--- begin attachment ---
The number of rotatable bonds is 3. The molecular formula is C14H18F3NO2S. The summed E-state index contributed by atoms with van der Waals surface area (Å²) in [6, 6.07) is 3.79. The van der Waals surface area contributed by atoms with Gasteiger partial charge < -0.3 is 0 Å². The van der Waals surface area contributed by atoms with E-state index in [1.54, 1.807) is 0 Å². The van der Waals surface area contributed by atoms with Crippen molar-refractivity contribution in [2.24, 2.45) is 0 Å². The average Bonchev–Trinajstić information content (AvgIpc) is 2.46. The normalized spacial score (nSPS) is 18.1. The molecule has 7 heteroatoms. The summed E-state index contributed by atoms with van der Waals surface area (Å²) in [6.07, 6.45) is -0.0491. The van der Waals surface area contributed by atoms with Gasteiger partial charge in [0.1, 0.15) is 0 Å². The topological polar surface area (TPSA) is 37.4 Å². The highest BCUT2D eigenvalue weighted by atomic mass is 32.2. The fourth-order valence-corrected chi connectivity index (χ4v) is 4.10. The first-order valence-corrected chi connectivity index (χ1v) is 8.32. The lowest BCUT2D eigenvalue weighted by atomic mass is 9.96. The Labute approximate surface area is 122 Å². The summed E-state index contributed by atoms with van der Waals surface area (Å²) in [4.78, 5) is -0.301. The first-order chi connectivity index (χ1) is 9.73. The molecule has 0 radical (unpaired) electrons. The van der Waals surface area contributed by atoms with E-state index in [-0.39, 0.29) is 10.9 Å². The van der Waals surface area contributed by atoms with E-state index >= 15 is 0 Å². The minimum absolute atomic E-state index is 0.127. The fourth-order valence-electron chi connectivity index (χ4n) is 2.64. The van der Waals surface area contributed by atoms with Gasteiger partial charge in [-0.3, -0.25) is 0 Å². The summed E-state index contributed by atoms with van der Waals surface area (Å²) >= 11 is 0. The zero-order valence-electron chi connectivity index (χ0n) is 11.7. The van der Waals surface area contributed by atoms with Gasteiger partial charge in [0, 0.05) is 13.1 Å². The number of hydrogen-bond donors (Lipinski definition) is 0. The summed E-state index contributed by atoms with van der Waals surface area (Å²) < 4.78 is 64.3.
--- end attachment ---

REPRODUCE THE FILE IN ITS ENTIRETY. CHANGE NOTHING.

The number of rotatable bonds is 3. The molecular formula is C14H18F3NO2S. The summed E-state index contributed by atoms with van der Waals surface area (Å²) in [6, 6.07) is 3.79. The van der Waals surface area contributed by atoms with Gasteiger partial charge < -0.3 is 0 Å². The van der Waals surface area contributed by atoms with E-state index in [1.54, 1.807) is 0 Å². The van der Waals surface area contributed by atoms with Crippen molar-refractivity contribution in [2.24, 2.45) is 0 Å². The average Bonchev–Trinajstić information content (AvgIpc) is 2.46. The normalized spacial score (nSPS) is 18.1. The molecule has 7 heteroatoms. The summed E-state index contributed by atoms with van der Waals surface area (Å²) in [6.07, 6.45) is -0.0491. The van der Waals surface area contributed by atoms with Gasteiger partial charge in [0.1, 0.15) is 0 Å². The topological polar surface area (TPSA) is 37.4 Å². The highest BCUT2D eigenvalue weighted by atomic mass is 32.2. The fourth-order valence-corrected chi connectivity index (χ4v) is 4.10. The first-order valence-corrected chi connectivity index (χ1v) is 8.32. The lowest BCUT2D eigenvalue weighted by atomic mass is 9.96. The Labute approximate surface area is 122 Å². The summed E-state index contributed by atoms with van der Waals surface area (Å²) in [4.78, 5) is -0.301. The first-order chi connectivity index (χ1) is 9.73. The molecule has 0 radical (unpaired) electrons. The van der Waals surface area contributed by atoms with E-state index in [-0.39, 0.29) is 10.9 Å². The van der Waals surface area contributed by atoms with E-state index >= 15 is 0 Å². The minimum absolute atomic E-state index is 0.127. The fourth-order valence-electron chi connectivity index (χ4n) is 2.64. The van der Waals surface area contributed by atoms with Gasteiger partial charge in [-0.3, -0.25) is 0 Å². The summed E-state index contributed by atoms with van der Waals surface area (Å²) >= 11 is 0. The zero-order valence-electron chi connectivity index (χ0n) is 11.7. The van der Waals surface area contributed by atoms with Gasteiger partial charge in [0, 0.05) is 13.1 Å². The number of hydrogen-bond donors (Lipinski definition) is 0. The summed E-state index contributed by atoms with van der Waals surface area (Å²) < 4.78 is 64.3.